Among the Christian non-Arab population, significant part is made up of Armenians in Jordan; the Armenian Apostolic Church andArmenian Catholic Church (and some in other churches). Others include expatriate Christians in Jordan from various countries, as evinced, for example, by some Catholic masses held in English, French, Italian, Spanish, Tagalog, and Sinhala. With Protestant services in English, Tagalog, Tamil and German. Many Iraqi Christians have moved to Jordan, mostly Iraqi Assyrian Christians.
Other religious minorities groups in Jordan include adherents to the Druze and Bahá’í Faith. The Druze are mainly located in the eastern oasis town of Azraq, some villages on the Syrian border and the city of Zarka, while the village Adassiyeh bordering the Jordan Valley is home to Jordan’s Bahá’í community.
Jordan has an advanced healthcare system, although services remain highly concentrated in Amman. Government figures have put total health spending in 2002 at some 7.5% of Gross domestic product (GDP), while international health organizations place the figure even higher, at approximately 9.3% of GDP. The country’s health care system is divided between public and private institutions. In the public sector, the Ministry of Health operates 1,245 primary health-care centers and 27 hospitals, accounting for 37% of all hospital beds in the country; the military’s Royal Medical Services runs 11 hospitals, providing 24% of all beds; and the Jordan University Hospital accounts for 3% of total beds in the country. The private sector provides 36% of all hospital beds, distributed among 56 hospitals. In 1 June 2007, Jordan Hospital (as the biggest private hospital) was the first general specialty hospital who gets the international accreditation JCAHO.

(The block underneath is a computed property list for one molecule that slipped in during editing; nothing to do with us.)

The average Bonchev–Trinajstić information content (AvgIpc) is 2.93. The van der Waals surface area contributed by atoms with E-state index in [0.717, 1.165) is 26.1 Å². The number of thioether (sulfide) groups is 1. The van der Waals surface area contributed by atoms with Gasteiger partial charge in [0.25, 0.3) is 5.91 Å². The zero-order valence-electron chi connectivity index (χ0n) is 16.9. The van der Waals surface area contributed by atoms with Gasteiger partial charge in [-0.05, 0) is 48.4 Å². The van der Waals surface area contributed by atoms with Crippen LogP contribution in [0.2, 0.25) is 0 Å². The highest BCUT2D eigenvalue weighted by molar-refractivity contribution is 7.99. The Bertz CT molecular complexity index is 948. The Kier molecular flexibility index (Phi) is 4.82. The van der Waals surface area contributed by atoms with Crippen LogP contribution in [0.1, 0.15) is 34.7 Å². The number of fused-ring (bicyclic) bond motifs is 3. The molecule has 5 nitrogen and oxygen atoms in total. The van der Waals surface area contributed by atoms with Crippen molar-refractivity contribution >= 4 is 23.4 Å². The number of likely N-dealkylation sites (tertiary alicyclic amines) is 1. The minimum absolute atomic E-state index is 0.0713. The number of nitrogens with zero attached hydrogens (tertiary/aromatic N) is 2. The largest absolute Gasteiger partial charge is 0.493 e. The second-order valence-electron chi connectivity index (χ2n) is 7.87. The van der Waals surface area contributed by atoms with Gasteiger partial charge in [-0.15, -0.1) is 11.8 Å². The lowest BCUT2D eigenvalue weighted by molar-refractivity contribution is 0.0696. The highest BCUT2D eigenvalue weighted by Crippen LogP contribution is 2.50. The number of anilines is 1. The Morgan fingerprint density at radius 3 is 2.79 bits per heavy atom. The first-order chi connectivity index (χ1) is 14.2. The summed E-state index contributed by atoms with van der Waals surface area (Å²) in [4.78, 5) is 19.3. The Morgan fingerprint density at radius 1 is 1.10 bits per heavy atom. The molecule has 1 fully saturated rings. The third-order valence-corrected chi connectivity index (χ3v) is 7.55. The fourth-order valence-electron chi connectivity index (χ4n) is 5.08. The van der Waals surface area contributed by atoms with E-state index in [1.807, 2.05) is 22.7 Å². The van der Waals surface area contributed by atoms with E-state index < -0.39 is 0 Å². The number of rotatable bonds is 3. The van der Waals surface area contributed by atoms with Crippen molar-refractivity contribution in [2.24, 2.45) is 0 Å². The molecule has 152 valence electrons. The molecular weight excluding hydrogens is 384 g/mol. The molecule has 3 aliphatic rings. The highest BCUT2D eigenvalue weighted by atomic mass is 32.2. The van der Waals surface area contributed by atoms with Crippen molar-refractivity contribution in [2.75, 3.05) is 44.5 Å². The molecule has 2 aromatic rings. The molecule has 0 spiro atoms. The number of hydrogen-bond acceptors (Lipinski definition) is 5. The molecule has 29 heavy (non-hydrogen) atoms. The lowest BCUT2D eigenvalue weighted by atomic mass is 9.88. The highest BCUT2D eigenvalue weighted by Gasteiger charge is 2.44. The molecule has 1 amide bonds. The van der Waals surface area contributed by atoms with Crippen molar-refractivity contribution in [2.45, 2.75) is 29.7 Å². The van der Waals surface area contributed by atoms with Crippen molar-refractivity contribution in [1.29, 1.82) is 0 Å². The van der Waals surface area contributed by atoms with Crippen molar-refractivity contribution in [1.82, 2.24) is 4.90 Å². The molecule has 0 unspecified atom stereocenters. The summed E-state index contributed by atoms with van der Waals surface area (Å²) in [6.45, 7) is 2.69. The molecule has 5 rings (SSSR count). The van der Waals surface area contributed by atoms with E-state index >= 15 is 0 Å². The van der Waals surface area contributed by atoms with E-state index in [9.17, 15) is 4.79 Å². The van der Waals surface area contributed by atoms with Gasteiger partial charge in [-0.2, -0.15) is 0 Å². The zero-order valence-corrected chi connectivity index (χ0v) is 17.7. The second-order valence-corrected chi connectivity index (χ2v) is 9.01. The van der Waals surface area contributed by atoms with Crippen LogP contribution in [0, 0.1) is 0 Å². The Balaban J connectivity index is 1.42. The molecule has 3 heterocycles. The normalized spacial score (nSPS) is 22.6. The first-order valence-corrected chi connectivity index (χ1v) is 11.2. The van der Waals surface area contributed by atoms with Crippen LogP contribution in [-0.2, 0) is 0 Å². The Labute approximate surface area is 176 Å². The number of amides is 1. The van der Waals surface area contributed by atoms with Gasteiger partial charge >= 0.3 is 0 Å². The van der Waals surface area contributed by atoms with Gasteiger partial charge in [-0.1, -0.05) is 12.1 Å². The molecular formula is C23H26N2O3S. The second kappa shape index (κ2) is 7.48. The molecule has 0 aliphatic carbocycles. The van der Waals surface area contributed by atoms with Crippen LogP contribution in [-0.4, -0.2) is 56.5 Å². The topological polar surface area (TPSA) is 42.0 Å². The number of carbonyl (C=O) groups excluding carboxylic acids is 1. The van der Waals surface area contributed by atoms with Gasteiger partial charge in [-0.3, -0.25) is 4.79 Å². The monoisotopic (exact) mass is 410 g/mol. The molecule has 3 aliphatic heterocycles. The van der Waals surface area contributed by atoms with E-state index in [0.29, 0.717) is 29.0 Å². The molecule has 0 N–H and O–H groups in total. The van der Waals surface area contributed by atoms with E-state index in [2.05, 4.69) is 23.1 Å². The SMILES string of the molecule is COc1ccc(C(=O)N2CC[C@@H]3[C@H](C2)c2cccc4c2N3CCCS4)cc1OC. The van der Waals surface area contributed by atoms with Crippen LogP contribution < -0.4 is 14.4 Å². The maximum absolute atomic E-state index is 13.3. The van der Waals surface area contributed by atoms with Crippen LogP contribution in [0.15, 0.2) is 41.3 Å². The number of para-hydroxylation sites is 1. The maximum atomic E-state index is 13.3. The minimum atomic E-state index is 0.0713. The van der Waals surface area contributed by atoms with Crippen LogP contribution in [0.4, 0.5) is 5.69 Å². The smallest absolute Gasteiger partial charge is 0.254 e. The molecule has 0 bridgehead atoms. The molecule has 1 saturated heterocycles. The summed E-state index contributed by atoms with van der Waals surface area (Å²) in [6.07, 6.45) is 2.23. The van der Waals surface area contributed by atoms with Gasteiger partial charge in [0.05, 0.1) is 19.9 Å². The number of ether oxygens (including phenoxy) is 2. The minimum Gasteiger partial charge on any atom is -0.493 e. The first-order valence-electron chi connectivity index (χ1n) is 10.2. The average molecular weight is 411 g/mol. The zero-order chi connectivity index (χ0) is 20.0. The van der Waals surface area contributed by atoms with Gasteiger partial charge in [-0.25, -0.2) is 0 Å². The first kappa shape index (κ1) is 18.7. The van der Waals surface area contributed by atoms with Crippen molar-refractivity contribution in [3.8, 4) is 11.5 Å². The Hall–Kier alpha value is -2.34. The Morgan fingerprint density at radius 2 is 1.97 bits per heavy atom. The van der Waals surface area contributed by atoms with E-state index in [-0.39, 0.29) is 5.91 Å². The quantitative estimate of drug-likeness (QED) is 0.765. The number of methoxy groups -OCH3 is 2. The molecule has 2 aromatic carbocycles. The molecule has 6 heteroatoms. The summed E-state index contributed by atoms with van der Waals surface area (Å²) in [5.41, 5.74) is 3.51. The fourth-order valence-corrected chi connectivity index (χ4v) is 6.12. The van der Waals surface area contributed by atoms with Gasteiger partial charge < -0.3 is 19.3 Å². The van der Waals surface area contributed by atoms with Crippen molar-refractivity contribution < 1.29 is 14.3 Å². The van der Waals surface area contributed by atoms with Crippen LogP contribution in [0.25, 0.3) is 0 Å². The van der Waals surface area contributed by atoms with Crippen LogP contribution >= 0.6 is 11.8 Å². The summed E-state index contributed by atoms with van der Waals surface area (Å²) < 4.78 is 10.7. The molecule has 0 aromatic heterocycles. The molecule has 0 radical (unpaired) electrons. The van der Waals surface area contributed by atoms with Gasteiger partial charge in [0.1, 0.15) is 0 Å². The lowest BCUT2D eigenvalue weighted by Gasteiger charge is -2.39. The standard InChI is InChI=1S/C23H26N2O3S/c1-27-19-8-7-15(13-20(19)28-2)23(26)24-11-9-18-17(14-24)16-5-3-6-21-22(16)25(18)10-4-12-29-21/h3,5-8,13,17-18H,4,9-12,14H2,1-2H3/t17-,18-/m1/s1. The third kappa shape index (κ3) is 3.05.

According to 2003 estimates, the rate of prevalence of human immunodeficiency virus/acquired immune deficiency syndrome(HIV/AIDS) was less than 0.1%. According to a United Nations Development Program report, Jordan has been considered malaria-free since 2001; cases of tuberculosis declined by half during the 1990s, but tuberculosis remains an issue and an area needing improvement. Jordan experienced a brief outbreak of bird flu in March 2006. Noncommunicable diseases such as cancer also are a major health issue in Jordan. Childhood immunization rates have increased steadily over the past 15 years; by 2002 immunizations andvaccines reached more than 95% of children under five. About 86% of Jordanians had medical insurance in 2009, the Jordanian government planned to reach 100% in 2011.
The King Hussein Cancer Center is a leading cancer treatment center. Jordan was ranked by the World Bank to be the number one health care services provider in the region and among the top 5 in the world. In 2008, 250,000 patients sought treatment in the Kingdom including Iraqis, Palestinians, Sudanese, Syrians, GCC citizens, Americans, Canadians, and Egyptians. Jordan earned almost $1 billion dollars in medical tourism revenues according to the World Bank.